Friday, November 30, 2012

Witness: Reflections of an Awakening

ED Note: Danielle Catanese is a former Navy Corpsman and traveling nurse. We met her early on in our current stay in Key West. She is also a food critic of sorts, and so we have spent a lot of time together checking out Key West's unique culinary offerings. This has led to some great conversations wherein I learned of her personal military history.  I in turn shared mine with her, highlighting the experiences that led to my involvement and subsequent history with Vietnam Veterans Against the War (VVAW) and it's interactions with Iraq Veterans Against The War (IVAW). Danielle has since signed on with IVAW, and is particularly interested in IVAW's Operation Recovery.  One afternoon during a visit with us, she sat and penned this piece, which reflect her inner thoughts on our conversations, and their impact on her consciousness of the contradictions entwined in it all. It is a great example of  the definition of the meaning of the word vetspeak, and the art of speaking truth to power; so, with her permission, I share it here with y'all. WH


I am a witness. I am a witness to pride, elation, sadness, and grief. I am a witness to greatness and defeat, of military prowess and stupidity, of compassion and apathy. I am a veteran of the United States Navy. As a Hospital Corpsman stationed stateside, overseas, shipboard, and forward deployed, I have witnessed almost every emotion one could think of. I have also witnessed many situations from intense to mundane, all of which are unique to me and my ability to deal with their reality.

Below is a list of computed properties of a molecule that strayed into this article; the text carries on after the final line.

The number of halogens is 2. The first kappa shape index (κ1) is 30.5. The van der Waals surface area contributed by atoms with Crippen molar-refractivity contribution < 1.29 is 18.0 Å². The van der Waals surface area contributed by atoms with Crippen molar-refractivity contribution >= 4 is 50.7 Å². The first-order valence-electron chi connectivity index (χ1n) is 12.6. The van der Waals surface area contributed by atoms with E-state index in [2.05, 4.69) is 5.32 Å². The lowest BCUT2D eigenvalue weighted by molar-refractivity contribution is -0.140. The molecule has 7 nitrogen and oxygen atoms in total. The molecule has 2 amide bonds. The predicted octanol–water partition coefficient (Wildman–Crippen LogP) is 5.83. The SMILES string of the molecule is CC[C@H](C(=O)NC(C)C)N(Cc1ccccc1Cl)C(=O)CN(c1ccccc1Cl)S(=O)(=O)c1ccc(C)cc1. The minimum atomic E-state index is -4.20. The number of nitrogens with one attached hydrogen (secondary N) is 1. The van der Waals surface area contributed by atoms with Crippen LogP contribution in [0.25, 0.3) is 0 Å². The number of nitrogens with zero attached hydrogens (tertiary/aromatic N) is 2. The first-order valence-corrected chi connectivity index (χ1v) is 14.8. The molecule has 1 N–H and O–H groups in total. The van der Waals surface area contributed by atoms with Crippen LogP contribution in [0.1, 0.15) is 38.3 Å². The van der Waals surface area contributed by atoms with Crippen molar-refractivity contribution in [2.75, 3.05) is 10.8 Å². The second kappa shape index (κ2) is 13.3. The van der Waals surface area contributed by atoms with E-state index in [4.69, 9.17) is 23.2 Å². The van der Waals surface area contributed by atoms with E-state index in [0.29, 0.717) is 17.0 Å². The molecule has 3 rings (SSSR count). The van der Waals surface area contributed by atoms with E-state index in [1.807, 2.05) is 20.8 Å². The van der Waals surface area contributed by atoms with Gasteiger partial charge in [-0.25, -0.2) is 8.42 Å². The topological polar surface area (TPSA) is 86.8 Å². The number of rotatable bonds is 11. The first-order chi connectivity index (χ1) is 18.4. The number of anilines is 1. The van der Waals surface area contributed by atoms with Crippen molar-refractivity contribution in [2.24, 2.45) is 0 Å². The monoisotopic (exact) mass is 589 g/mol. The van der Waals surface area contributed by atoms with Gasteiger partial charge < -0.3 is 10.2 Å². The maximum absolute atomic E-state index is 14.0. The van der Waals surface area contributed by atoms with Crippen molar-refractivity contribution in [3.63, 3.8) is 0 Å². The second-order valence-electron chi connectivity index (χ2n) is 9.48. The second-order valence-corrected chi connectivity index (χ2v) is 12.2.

As a witness, it is my responsibility to my brothers and sisters in uniform to offer an ear, a shoulder, an outlet, or assistance finding professional help for the gambit of emotions and situations they have experienced first hand or witnessed themselves. Another responsibility of being a witness is to share my own experiences, reactions, and resolutions with others so that they may become witnesses too. People may say that being a witness is not as important as being reactionary, but I beg to differ.

Bearing witness to an event, situation, or emotion makes them real to the masses; for they have not been there, seen what we have, lived the way we have, or coped like us. The events, situations, and emotions become undeniable when tens, hundreds, and thousands of people with similar experiences join together to bear witness.

Revolution stems from a connected, informed, well organized base of witnesses. Without witnesses, there cannot be change; for the masses will remain ignorant of our pride, elation, sadness, and grief. They will not be able to relate to our situations and stand behind us. We cannot win our fight for acknowledgement and acceptance without support from each other, as well as those who have not served. I am a witness, are you?

Danielle R. Catanese
U.S. Navy Veteran